Susan is living the active lifestyle she always knew she would after retirement. She travels a lot and at 68 she’s been to over a dozen countries and is planning a lot more trips. On some days she can be found tackling a hiking trail with her grandkids, on others she will be volunteering at a local hospital, and sometimes you will see her out enjoying the lake.
Seeing and doing new things is what Susan is all about. But in the back of her mind, Susan is concerned that cognitive decline or dementia could change all that.
When Susan’s mother was about her age she started to show the first signs of mental decline. Over a period of 15 years, Susan watched as the woman who had always taken care of her and loved her without condition struggled with what seemed to be simple tasks. She forgets random things. There eventually came a time when she frequently couldn’t identify Susan anymore.
Having experienced what her mother went through, Susan has always tried to stay healthy, eating a balanced diet and getting plenty of exercise. But she’s not sure that will be enough. Are there confirmed ways to delay dementia or cognitive decline?
Thankfully, there are things you can do to avert cognitive decline. Here are just three.
1. Get Exercise
This one was already part of Susan’s everyday life. Every day she attempts to get at least the suggested amount of exercise.
Lots of research supports the fact that people who do modest exercise regularly as they age have a reduced risk for mental decline and dementia. They’ve also had a positive effect on people who are already noticing symptoms of mental decline.
Here are several reasons why scientists think regular exercise can stave off mental decline.
- As a person ages, the nervous system deteriorates and consistent exercise can slow this. Without these nerves, the brain won’t know how to process memories, communicate with the body, or consider how to do things. Scientists believe that because exercise slows this deterioration, it also slows mental decline.
- Neuroprtection factors may be enhanced with exercise. Your body has mechanisms that protect certain types of cells from damage. These protectors might be produced at a higher rate in people who get an abundance of exercise.
- The risk of cardiovascular disease is reduced by exercising. Blood brings nutrients and oxygen to cells in the brain. Cells will die when cardiovascular disease blocks this blood flow. By keeping the vessels and heart healthy, exercise might be able to slow down dementia.
2. Have Vision Problems Treated
The rate of mental decline was cut nearly in half in people who had their cataracts extracted according to an 18-year study carried out on 2000 people.
While this research concentrated on one prevalent cause for eyesight loss, this study backs the fact that maintaining eyesight as you get older is important for your mental health.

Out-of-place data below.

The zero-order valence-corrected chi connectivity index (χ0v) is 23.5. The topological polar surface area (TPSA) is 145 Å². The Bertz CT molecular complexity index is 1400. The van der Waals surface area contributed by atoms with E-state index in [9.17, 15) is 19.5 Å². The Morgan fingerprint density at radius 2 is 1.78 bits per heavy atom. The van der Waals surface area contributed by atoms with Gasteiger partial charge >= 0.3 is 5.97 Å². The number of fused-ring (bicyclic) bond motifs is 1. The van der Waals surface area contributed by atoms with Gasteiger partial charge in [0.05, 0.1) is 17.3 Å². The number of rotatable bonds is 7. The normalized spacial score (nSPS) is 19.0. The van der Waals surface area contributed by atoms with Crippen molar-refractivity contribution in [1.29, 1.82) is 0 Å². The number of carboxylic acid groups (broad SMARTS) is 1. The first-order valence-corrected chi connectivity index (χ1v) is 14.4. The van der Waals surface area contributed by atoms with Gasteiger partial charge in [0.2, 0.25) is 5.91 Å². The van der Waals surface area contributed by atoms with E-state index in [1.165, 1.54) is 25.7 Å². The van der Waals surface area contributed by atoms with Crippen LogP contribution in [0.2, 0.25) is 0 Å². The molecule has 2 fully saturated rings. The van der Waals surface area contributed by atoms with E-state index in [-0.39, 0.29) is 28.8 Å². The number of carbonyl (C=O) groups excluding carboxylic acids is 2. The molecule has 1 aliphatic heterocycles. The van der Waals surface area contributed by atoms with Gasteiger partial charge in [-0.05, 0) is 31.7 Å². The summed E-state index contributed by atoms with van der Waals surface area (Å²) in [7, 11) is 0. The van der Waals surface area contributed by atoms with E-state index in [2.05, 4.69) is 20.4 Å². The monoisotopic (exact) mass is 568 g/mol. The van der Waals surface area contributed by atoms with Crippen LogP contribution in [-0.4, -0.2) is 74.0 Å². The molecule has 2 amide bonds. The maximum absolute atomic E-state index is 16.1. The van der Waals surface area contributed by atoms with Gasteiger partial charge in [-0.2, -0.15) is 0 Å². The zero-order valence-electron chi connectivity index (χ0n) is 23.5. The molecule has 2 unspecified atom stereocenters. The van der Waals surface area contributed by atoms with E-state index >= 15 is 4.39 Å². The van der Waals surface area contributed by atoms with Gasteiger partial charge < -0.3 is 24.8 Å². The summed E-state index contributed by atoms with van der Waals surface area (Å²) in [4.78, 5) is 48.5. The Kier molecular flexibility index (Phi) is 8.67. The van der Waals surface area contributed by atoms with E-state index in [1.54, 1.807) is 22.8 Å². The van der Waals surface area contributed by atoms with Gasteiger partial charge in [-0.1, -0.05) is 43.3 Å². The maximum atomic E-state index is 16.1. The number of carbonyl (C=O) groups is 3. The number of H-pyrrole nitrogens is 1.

Eyesight loss at an older age can cause a person to withdraw from their circle of friends and stop doing things they enjoy. Additional studies have investigated links between social isolation and advancing dementia.
Getting cataracts treated is crucial. If you can take measures to improve your vision, you’ll also be safeguarding yourself against the progression of dementia.
3. Get Hearing Aids
If you have neglected hearing loss, you could be on your way to mental decline. The same researchers from the cataract study gave 2000 different participants who had hearing loss a hearing aid. They used the same methods to test for the progression of cognitive decline.
They got even more impressive results. Mental decline was reduced by 75% in the people who were given hearing aids. So the dementia symptoms they were already experiencing simply stopped.
This has some probable reasons.
The social element is the first thing. People who are dealing with neglected hearing loss tend to socially seclude themselves because they have a hard time interacting with their friends at social clubs and events.
Additionally, a person slowly forgets how to hear when they begin to lose their hearing. The deterioration gradually impacts other parts of the brain the longer the person waits to get their hearing aids.
Researchers have, in fact, used an MRI to compare the brains of individuals with untreated hearing loss to people who use a hearing aid. People who have untreated hearing loss actually have shrinking of the brain.
Clearly, your mental ability and memory are going to begin to slip under these circumstances.
Stave off dementia by wearing your hearing aids if you have them. If you have hearing loss and are hesitant to get hearing aids, it’s time to make an appointment with us. Find out how you can hear better with today’s technological advancements in hearing aids.